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AMD Officially Diversifies 14nm Manufacturing With Samsung

I don’t normally jump on the quick news of the day as I’m an industry analyst and not a journalist, but I came across a tidbit on Advanced Micro Devices that I thought would be important to my audience. News about where a chip company manufactures their silicon is important as it provides insights into the bounding box, capabilities and risk profile of the company over the next 1-3 years.

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Following Advanced Micro Devices positive second quarterly earnings release, many industry analysts were peppering Advanced Micro Devices with questions on exactly where they were manufacturing their upcoming 14nm products. For years, AMD has been competitive with NVIDIA on graphics but behind Intel microprocessor and SoC nodes and process technology, and if AMD can successfully move to 14nm, it has the potential to narrow the gap. In my opinion, not AMD’s opinion, GlobalFoundries has been a major disappointment for years as they struggled with AMD silicon, often being their decelerator, so any diversification from GF is a positive one.

AMD sent me some answers on their 14nm plans and this is a really big deal:

“AMD has strong foundry partnerships and our primary manufacturing partners are GLOBALFOUNDRIES and TSMC. We have run some product at Samsung and we have the option of enabling production with Samsung if needed as part of the strategic collaboration agreement they have with GLOBALFOUNDRIES to deliver 14nm FinFET process technology capacity.”

Essentially, AMD has run real products, not just test chips through Samsung’s fab and have the ability now, based on an ambiguous “if needed” trigger point, to fab there. The quote above creates many questions, I understand, but just the notion that AMD has the ability to fab their products at Samsung is a positive, as Samsung has been so successful the past few years. Also note that this wouldn’t be the same exact process as Samsung fabs Apple products on as APUs and SoCs need a higher performance process, not the ones smartphone chips are done with.

All in all, this lowers the risk to AMD and their products and puts them in a much better position on CPUs, APUs and SoCs then they have been in years.
 
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Daniel Nenni

Admin
Staff member
There are two reasons for this:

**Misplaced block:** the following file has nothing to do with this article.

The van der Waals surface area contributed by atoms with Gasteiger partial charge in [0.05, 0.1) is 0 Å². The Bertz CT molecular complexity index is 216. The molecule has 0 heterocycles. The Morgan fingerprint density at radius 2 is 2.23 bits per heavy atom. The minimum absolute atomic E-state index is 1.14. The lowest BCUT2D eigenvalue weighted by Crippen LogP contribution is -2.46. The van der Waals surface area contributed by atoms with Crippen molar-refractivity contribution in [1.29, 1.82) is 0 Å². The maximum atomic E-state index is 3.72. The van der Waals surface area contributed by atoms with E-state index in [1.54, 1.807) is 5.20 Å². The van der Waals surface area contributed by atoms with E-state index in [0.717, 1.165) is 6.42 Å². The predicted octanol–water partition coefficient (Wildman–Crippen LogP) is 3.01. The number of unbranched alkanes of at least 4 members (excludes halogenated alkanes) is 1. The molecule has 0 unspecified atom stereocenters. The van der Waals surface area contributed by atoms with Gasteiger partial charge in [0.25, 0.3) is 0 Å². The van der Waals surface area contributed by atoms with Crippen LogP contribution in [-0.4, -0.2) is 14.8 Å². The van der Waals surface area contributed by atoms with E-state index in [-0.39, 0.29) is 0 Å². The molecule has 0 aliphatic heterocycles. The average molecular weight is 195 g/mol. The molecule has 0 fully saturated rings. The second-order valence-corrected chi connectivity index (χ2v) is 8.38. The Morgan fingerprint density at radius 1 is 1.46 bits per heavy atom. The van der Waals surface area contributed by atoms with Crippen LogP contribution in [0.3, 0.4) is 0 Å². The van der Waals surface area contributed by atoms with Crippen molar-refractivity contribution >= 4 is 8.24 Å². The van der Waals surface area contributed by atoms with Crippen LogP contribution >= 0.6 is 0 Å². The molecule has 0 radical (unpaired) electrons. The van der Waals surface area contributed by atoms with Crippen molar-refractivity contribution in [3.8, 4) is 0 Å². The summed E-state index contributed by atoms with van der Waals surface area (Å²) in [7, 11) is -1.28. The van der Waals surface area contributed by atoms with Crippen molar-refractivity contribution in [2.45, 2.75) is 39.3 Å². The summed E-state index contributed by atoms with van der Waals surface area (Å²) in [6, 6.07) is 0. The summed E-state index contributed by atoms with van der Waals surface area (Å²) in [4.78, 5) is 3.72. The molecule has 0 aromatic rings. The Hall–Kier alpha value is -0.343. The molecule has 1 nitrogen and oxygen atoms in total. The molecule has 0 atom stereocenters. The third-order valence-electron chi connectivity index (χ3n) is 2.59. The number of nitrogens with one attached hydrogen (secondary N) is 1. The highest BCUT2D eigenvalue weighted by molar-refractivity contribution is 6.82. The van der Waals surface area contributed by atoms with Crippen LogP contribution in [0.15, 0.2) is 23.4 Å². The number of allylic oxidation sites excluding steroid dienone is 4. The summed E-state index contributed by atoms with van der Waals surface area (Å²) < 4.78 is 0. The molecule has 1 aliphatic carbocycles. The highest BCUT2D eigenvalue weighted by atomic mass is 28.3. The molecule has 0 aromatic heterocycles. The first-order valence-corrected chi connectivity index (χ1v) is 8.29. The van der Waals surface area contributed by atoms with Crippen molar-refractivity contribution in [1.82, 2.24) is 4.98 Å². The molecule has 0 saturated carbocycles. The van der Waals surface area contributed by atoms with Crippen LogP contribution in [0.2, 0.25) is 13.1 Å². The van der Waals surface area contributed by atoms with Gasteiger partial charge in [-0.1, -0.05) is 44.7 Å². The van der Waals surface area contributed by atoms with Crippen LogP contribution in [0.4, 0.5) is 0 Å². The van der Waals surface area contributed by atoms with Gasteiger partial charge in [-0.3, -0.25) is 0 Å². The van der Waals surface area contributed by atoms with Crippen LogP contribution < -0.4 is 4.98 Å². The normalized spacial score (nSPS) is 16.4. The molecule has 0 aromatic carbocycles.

1. Samsung and GlobalFoundries are GDS compatible at 14nm so it shouldn't matter which foundry is used (GF licensed a copy exact version of 14nm from Samsung).
  2. GF is skipping 10nm so AMD has no choice but to move to a different foundry. The choice is Samsung or TSMC. From what I have heard TSMC has a pretty big entry fee ti limit the number of customers at 10nm, similar to what they did at 20nm. This will allow TSMC to focus on a quick transition to 7nm, same as they did from 20nm to 16nm. Remember, 10nm and 7nm use the same fabs like 20 and 16nm did so it is deja vu all over again.
Unlike TSCM, Samsung will not do a fast transfer to 7nm and will build out the 10nm process with different versions for low power and high performance etc....
 

Fred Chen

Member
No diversification at 10nm

There are two reasons for this:

  1. Samsung and GlobalFoundries are GDS compatible at 14nm so it shouldn't matter which foundry is used (GF licensed a copy exact version of 14nm from Samsung).
  2. GF is skipping 10nm so AMD has no choice but to move to a different foundry. The choice is Samsung or TSMC. From what I have heard TSMC has a pretty big entry fee ti limit the number of customers at 10nm, similar to what they did at 20nm. This will allow TSMC to focus on a quick transition to 7nm, same as they did from 20nm to 16nm. Remember, 10nm and 7nm use the same fabs like 20 and 16nm did so it is deja vu all over again.
Unlike TSCM, Samsung will not do a fast transfer to 7nm and will build out the 10nm process with different versions for low power and high performance etc....
So it seems like no diversity at 10nm (only Samsung besides Intel, which is expected off-limits to AMD).
 

Li Yisuo

Member
IBM 7nm was the old news last year. With all those IBM veterans from high performance server field inside GF now, I believe GF should be 1st choice for AMD. High performance process optimization is a bit different from low power. TSMC is obviously the leader in low power applications.
 

lefty

Member